The second conspicuousness in vulnerable code was the misplacement of security mechanisms. When input sanitization was not completely forgotten, it was sometimes not sanitizing all relevant data. Other applied security mechanisms did not match to the markup type or not to the specific markup context. Even when a suitable security mechanism was chosen, it could be bypassed or completely removed in some cases. RIPS was only able to validate the utilization of these mechanisms correctly due to its context-sensitive analysis. With the help of this technique, the markup context can be fully reconstructed and parsed, such that the right decision can be made about the validity of applied security mechanisms.
Furthermore, we demonstrated repeatedly that vulnerabilities with a lower severity should not be disregarded in any way. In almost all cases, it was possible to construct a chain of several security issues that ultimately lead to the most critical vulnerability type: remote code execution. The attacker’s options for a combination seem to be endless. We presented escalations via cross-site scripting, cross-site request forgery, file uploads, PDF files, image files, plugins, and even emails.
Why Publishing Vulnerabilities is Important
We strongly believe that the release of relevant details of a critical vulnerability is crucial - under certain circumstances. First and foremost, the vendor must be informed and a patch has to be available. This is the only way to protect the affected software’s users. As soon as a fix with a security label is released, bad guys start having a look at the patched code lines in order to examine the vulnerability. From there, the vulnerability is very easily spotted and building an automated exploit is only a matter of writing a few lines of code. For our blog posts, we decided not to release any exploit code that could be abused in a copy and paste manner. An example of the changed code lines for our reported command execution vulnerability in Roundcube is given below. The affected file, line number, and the vulnerability type is instantly visible.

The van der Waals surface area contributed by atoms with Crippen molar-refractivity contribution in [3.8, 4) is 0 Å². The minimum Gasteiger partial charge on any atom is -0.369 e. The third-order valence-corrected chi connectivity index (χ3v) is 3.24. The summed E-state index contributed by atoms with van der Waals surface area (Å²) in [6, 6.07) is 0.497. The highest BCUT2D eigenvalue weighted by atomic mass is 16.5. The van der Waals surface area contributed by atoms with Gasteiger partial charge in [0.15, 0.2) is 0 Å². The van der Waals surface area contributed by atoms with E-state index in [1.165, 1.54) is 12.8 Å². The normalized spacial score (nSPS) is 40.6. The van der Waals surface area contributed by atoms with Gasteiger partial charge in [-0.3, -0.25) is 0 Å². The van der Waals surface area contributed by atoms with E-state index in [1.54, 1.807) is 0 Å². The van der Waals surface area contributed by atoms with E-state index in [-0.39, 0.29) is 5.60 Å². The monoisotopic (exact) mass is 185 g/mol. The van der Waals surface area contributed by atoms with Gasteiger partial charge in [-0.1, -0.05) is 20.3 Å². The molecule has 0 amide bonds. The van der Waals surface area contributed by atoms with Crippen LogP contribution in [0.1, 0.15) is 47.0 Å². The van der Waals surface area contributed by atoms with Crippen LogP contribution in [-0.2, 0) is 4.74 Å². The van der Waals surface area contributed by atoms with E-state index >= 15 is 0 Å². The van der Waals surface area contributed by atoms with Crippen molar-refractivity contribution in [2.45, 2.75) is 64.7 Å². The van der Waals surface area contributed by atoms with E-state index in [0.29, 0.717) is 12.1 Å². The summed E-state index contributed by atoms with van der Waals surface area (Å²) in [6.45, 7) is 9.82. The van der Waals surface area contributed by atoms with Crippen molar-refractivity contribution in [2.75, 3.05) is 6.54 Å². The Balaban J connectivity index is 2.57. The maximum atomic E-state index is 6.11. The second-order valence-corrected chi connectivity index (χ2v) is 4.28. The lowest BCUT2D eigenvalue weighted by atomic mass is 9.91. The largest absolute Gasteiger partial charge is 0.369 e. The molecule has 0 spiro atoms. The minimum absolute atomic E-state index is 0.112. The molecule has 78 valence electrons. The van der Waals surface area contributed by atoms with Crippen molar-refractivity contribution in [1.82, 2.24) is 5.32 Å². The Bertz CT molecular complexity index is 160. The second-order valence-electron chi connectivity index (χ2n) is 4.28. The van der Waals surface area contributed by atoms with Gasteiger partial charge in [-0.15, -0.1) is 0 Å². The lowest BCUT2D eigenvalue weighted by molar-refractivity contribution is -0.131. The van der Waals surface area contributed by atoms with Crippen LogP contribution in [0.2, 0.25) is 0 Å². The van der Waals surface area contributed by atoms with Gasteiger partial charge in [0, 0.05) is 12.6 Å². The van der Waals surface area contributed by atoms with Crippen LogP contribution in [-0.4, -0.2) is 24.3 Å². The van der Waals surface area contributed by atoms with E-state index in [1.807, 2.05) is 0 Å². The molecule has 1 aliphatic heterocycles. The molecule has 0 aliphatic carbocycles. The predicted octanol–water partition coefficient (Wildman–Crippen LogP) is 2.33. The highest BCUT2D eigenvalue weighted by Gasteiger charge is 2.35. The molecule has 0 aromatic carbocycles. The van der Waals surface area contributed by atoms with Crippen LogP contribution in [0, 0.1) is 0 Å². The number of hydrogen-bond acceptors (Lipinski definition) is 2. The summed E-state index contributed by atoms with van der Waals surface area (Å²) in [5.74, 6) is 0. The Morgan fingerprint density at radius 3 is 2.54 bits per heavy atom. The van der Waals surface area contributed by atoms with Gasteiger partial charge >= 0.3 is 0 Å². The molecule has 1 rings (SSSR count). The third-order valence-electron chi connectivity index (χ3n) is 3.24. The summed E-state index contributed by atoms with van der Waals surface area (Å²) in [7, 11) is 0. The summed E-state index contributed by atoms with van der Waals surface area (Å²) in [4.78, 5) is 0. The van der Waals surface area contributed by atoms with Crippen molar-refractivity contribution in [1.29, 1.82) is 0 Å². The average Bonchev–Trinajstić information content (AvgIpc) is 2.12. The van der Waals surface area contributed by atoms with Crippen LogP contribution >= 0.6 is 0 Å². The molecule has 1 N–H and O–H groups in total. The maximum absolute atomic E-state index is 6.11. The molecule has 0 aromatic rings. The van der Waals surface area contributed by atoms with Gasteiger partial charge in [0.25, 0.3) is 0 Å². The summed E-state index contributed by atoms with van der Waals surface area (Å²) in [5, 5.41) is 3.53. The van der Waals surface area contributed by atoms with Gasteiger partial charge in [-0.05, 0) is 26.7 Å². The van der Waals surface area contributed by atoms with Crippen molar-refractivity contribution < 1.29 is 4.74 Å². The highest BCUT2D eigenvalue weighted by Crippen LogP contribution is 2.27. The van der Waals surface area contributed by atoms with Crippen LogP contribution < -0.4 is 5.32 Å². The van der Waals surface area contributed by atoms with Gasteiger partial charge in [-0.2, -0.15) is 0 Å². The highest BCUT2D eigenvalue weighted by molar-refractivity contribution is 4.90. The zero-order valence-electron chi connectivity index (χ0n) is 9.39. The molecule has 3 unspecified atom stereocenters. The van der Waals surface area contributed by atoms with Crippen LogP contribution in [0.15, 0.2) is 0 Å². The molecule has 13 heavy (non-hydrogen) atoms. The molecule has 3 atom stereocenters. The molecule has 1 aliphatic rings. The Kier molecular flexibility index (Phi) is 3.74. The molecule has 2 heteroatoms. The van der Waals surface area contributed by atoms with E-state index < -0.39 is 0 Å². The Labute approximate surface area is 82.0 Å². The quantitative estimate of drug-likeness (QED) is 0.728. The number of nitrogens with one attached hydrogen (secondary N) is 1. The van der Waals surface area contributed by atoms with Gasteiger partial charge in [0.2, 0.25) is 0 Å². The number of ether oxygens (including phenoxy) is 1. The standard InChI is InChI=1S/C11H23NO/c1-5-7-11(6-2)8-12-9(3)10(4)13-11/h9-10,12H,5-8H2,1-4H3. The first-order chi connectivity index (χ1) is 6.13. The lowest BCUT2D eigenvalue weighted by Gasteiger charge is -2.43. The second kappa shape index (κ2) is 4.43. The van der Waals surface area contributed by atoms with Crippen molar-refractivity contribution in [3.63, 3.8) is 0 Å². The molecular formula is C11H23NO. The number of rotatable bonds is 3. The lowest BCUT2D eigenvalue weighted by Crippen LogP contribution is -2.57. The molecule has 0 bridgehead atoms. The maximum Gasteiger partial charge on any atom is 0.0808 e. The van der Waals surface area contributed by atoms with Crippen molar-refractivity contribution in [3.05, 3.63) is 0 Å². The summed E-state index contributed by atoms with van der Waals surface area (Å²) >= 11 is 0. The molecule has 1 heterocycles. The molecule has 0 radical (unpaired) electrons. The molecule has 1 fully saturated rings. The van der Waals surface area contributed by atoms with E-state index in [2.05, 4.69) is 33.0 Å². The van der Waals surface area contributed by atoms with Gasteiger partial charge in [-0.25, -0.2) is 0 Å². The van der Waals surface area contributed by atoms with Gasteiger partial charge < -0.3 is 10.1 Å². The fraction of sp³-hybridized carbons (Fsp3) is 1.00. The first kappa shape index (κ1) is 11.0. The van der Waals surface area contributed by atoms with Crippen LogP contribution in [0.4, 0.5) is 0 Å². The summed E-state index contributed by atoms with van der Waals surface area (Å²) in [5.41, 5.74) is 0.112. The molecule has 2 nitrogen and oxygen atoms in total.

In this specific case, we detected a vulnerability that was overlooked since 3.5 years. A 0day exploit might have been available for a long time and many Roundcube servers may have been already compromised. By announcing a critical vulnerability and spreading word about its severity, users hopefully become aware and patch their installations. Thus, we believe that our information is not of help to attackers but rather to the unaware users.
Furthermore, the documentation of an issue helps the community to understand what went wrong and how to avoid the issue type in the future.